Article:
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Structural Estimates of the Intergenerational Education Correlation

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  • Belzil, Christian

    ()
    (Ecole Polytechnique, Paris)

  • Hansen, Jörgen

    ()
    (Concordia University)

Abstract

Using a structural dynamic programming model, we investigate the relative importance of family background variables and individual specific abilities in explaining cross-sectional differences in schooling attainments and wages. Given scholastic ability, household background variables (especially parents' education) account for 68% of the explained crosssectional variations in schooling attainments. When the effects of household background variables on ability are also taken into account, the percentage raises to 85%. However, individual differences in wages are mostly explained by abilities. Only 27% of the explained variation in wages is accounted for by parents’ background variables as opposed to 73% by unobserved abilities (orthogonal to family background variables). When scholastic ability is correlated with family background variables, ability endowments explain as much as 81% of individual wages.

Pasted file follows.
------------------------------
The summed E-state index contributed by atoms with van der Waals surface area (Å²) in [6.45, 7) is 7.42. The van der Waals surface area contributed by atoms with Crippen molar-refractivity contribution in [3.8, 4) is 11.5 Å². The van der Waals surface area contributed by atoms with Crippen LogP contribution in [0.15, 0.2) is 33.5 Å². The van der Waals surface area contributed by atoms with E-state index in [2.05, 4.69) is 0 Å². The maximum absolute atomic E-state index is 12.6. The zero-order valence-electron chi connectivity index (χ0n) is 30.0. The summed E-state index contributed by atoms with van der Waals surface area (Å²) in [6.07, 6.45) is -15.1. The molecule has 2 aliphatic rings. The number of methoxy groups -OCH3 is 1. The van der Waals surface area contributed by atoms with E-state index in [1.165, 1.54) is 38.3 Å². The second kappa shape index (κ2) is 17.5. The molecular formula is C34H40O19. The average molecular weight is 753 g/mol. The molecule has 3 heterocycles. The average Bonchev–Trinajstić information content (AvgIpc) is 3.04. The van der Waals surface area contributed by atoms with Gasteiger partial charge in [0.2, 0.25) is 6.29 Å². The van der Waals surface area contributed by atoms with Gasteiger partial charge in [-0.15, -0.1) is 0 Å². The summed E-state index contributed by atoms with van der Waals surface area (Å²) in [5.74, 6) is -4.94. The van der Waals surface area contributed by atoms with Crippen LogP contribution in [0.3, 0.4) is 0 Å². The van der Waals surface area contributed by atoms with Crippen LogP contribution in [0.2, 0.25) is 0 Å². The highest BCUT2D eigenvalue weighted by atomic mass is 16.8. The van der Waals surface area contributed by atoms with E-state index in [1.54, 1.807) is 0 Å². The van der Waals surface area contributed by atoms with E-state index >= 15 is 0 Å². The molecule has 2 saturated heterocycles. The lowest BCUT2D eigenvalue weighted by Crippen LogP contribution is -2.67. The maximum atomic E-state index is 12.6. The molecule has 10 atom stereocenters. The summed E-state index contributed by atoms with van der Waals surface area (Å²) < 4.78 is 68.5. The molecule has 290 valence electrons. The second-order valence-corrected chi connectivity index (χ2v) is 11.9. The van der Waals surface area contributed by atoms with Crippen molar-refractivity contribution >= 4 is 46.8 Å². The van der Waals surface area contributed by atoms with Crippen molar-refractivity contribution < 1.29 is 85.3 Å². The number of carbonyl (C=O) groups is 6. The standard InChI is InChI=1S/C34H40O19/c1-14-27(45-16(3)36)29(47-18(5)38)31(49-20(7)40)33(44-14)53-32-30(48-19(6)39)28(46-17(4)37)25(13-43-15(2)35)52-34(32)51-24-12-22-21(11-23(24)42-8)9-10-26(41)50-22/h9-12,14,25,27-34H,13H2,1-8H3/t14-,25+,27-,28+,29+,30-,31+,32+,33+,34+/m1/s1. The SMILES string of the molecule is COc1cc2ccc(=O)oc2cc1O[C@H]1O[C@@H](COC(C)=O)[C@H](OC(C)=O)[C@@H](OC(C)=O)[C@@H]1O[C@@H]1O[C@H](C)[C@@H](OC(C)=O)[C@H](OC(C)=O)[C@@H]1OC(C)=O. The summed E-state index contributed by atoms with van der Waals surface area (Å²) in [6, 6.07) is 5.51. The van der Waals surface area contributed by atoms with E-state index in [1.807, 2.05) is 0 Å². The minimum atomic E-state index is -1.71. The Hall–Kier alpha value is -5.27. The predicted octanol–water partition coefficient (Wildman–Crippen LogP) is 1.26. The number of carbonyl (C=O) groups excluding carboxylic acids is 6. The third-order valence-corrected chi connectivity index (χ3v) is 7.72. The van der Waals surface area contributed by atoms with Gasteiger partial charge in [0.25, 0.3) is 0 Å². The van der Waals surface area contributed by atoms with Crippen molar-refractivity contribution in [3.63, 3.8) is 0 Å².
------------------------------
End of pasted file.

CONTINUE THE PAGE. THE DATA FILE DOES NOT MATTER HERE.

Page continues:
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Bibliographic Info

Paper provided by Institute for the Study of Labor (IZA) in its series IZA Discussion Papers with number 973.

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Length: 29 pages
Date of creation: Dec 2003
Date of revision:
Publication status: published in: Journal of Applied Econometrics, 2003, 18 (6), 679-69
Handle: RePEc:iza:izadps:dp973

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Related research

Keywords: dynamic programming; household characteristics; endogenous schooling; intergenerational education correlation;

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  1. Keane, Michael P & Wolpin, Kenneth I, 1997. "The Career Decisions of Young Men," Journal of Political Economy, University of Chicago Press, vol. 105(3), pages 473-522, June.
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